A 51-year-old Randallstown man jailed at Central Booking and Intake Center in Baltimore on charges of theft and failure to appear in court died yesterday after an altercation with guards that began after he refused to go to his cell, state prison officials said.
Relatives of prisoner Raymond Keith Smoot said he was "savagely beaten" by guards Saturday night. At a news conference they arranged at a niece's home, family members provided photos they took after Smoot's initial treatment at Johns Hopkins Hospital; the photos show his face covered in bruises, his eyes blackened and blood-soaked gauze in his mouth.
"They cracked my uncle's skull," said the niece, Delvonna Smoot. "They crushed his face. This did not look like the Raymond Smoot we knew."
Mark Vernarelli, a spokesman for the state Department of Public Safety and Correctional Services, said he did not know the nature of Smoot's injuries or what caused them. Smoot's body was taken to the state medical examiner's office for an autopsy.
Vernarelli said his department and the Maryland State Police are "committed to getting to the bottom of this quickly and will do a very thorough investigation. If there is any wrongdoing that is uncovered, it will be dealt with swiftly and to the fullest extent of the law."
According to Vernarelli, a corrections officer called for assistance after Smoot refused to enter his cell about 6:20 p.m. Saturday and "an altercation ensued."
An official with the union that represents corrections officers at Central Booking said last night that 25 to 30 guards were involved in the altercation with Smoot.
"The details are very sketchy and there is, of course, a great deal of reluctance to say anything at this point," said Archer Blackwell, a senior staff representative with the American Federation of State, County and Municipal Employees.
"He may have been acting out, which is not uncommon. And the officers, when summoned to a disturbance or an inmate who acts unruly, their job is to try to restrain them. It's unfortunate that they have to do that and then when something goes wrong, everyone points the finger at them," he said.
Blackwell added that the officers at Central Booking often lack specific training on how to deal with a disruptive inmate.
Smoot's family said he arrived at the hospital about 9 p.m., more than two hours after the incident. Hospital officials called the family about 10 p.m., relatives said. By the time the first relative arrived at 10:45 p.m., they said, he had been resuscitated twice.
Smoot's death is the latest in a series of troubles for Central Booking, Baltimore's state-run booking center, and the state prison system.
Last month, a Circuit Court judge ordered the crowded Central Booking facility to release inmates who do not receive a court hearing within 24 hours of their arrest, as required by law. People have been detained there for as long as four days without a hearing.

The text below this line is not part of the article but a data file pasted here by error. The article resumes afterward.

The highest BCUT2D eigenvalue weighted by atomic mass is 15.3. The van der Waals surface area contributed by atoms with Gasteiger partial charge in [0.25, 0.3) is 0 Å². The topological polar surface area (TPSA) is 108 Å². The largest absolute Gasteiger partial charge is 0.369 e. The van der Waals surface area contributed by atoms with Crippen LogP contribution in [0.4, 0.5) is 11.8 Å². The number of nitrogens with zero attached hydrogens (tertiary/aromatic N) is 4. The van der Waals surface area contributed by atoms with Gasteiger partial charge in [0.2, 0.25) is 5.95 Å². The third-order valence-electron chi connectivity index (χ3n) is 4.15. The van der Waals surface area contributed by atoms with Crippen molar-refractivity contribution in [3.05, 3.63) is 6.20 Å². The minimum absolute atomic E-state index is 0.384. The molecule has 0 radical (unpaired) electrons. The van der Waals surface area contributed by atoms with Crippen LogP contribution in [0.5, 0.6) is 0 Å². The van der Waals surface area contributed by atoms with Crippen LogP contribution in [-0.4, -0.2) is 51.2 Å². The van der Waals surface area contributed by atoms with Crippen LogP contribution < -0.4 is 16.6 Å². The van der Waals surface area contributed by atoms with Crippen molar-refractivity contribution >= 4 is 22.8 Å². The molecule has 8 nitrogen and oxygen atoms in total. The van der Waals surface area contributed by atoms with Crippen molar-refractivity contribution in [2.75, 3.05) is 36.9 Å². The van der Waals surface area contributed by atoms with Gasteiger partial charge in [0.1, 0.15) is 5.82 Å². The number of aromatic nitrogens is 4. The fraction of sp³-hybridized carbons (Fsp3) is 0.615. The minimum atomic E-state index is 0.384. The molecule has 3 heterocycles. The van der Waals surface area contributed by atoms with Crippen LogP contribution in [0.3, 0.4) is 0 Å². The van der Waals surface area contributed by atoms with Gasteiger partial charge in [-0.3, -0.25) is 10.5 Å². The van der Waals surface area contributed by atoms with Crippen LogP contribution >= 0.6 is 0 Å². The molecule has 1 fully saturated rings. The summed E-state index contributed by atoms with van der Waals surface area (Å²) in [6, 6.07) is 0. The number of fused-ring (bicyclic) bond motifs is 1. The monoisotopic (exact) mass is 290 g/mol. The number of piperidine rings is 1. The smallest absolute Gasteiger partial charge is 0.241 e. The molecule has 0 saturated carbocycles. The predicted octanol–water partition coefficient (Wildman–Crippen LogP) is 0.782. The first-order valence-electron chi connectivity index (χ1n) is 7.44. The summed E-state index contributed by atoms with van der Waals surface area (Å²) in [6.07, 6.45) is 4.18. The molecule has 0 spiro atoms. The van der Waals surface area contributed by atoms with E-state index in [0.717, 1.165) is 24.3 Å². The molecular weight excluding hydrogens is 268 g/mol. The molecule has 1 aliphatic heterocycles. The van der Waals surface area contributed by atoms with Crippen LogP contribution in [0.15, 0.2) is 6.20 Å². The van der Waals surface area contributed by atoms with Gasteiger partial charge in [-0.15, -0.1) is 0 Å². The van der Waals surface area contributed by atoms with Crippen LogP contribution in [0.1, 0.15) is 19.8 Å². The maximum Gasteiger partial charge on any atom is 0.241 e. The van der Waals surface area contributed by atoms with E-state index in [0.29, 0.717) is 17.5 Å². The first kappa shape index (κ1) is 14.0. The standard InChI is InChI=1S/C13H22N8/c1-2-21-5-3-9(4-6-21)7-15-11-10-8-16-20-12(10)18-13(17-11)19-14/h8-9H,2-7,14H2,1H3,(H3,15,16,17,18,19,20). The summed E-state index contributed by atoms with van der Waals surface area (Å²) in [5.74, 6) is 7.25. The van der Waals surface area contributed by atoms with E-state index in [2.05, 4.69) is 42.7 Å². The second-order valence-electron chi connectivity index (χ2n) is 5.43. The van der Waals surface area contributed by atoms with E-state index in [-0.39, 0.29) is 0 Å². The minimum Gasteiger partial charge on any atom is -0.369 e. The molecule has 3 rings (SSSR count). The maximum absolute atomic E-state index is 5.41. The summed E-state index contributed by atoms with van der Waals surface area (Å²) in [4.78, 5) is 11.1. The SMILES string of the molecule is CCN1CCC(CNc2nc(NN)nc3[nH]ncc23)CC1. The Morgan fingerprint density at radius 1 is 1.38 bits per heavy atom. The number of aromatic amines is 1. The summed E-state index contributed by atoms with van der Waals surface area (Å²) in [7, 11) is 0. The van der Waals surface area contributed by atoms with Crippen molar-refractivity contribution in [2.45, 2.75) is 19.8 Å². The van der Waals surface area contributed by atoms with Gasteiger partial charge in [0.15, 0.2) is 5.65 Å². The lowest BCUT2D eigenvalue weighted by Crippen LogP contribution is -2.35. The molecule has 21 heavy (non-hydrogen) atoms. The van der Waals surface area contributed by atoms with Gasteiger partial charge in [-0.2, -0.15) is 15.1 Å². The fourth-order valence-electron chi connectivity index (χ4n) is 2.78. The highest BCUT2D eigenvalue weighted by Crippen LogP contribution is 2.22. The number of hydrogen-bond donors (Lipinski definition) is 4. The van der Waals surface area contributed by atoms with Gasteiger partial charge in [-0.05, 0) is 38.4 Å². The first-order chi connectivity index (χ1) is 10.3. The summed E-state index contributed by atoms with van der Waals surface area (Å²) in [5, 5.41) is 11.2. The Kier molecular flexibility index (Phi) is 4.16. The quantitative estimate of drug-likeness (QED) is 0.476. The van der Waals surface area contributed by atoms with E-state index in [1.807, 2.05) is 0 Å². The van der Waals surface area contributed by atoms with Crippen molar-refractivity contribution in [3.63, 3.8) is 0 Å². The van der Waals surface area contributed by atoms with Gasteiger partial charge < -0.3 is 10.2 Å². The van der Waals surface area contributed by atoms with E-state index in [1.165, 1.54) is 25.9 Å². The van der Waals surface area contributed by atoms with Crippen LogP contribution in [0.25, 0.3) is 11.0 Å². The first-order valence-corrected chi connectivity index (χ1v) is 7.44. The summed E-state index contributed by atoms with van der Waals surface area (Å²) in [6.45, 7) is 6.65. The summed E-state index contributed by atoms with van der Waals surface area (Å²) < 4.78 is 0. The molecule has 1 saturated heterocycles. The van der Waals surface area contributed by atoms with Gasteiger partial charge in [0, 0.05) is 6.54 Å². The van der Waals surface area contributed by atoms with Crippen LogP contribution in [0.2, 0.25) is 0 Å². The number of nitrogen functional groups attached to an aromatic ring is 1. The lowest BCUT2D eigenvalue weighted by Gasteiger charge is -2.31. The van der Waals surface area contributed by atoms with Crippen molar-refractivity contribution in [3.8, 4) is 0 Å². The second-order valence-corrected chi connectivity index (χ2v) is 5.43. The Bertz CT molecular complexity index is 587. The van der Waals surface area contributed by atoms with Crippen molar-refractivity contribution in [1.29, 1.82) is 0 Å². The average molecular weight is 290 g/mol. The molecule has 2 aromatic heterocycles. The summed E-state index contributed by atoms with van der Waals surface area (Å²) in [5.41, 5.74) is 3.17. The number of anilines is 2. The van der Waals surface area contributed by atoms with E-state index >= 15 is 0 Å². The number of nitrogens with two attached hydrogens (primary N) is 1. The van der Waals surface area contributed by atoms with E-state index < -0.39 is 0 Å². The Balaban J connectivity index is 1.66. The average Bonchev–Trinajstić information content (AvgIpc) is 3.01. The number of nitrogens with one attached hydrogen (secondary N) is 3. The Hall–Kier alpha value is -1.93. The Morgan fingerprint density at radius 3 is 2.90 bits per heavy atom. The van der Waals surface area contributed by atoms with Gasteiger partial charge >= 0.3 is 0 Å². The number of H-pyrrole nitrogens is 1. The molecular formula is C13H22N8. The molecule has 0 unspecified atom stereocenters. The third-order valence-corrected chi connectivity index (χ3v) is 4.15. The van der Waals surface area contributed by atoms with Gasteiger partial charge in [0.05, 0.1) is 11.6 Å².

Last year, an inmate at Western Correctional Institution near Cumberland died after a violent encounter with prison staff. And in February, an inmate was strangled on a prison bus as it traveled from Hagerstown to Baltimore. Another inmate was charged, and prison officials fired three officers and disciplined two others.
At Delvonna Smoot's Southwest Baltimore home, where about 20 relatives had gathered, the hospital photos were laid out on a chair next to a photo showing Smoot sitting on a doorstep with his baby great-niece on his lap.
Relatives said Smoot was "no angel" but that he did not deserve the beating he received.
"He's a human being, and these people are supposed to be professionals," said another niece, Renee Taylor.
A preliminary review of court records indicates that Smoot had been scheduled for a hearing Sept. 14 in Baltimore District Court on a felony theft charge. When he failed to appear, a warrant was issued.
He was picked up May 4 on that warrant, scheduled to go to trial on June 2 and initially held on $5,000 bail. A judge reduced Smoot's bond to $1,500, which would have required a $150 cash bail for his release.
In the meantime, court records show, Smoot pleaded guilty Dec. 16 to another offense -- either trespassing or fourth-degree burglary -- and had not been sentenced. At the time of the plea, Smoot was on probation from a March 2003 conviction for misdemeanor theft, for which he received an 18-month suspended sentence and two years of probation.
Margaret T. Burns, a spokeswoman for the Baltimore state's attorney's office, said the warrant for Smoot's failure to appear in court in September might not have been entered into the computer system by the time he reported to court for his December hearing.
Last fall, the city's backlog of unserved arrest warrants had grown to 30,000, attracting the attention of the prosecutors, defense lawyers, judges and law enforcement officers who serve on Baltimore's Criminal Justice Coordinating Council.
After his arrest May 4, Smoot wrote a letter to his brother, James Smoot, saying he was locked up and needed money to get out, James Smoot said.
The brother said he received the letter last week and wrote back that he would come on Monday with the money. It was not the first time Raymond Smoot had turned to him for money to get out of jail, he said, and he wanted to teach his little brother a lesson by leaving him there for a few days.
A Baltimore native, Smoot was the youngest of five children, his family said. His nieces said he had worked a series of odd jobs but was most recently receiving disability payments and living with a sister in Randallstown.
Smoot had four children: two grown daughters, a 10-year-old son and a 6-year-old daughter.
"He never hurt nobody. He never beat nobody," said sister Diana Smoot. "He went to jail, but it was on petty things."
Sun staff writer Melissa Harris and researcher Paul McCardell contributed to this article.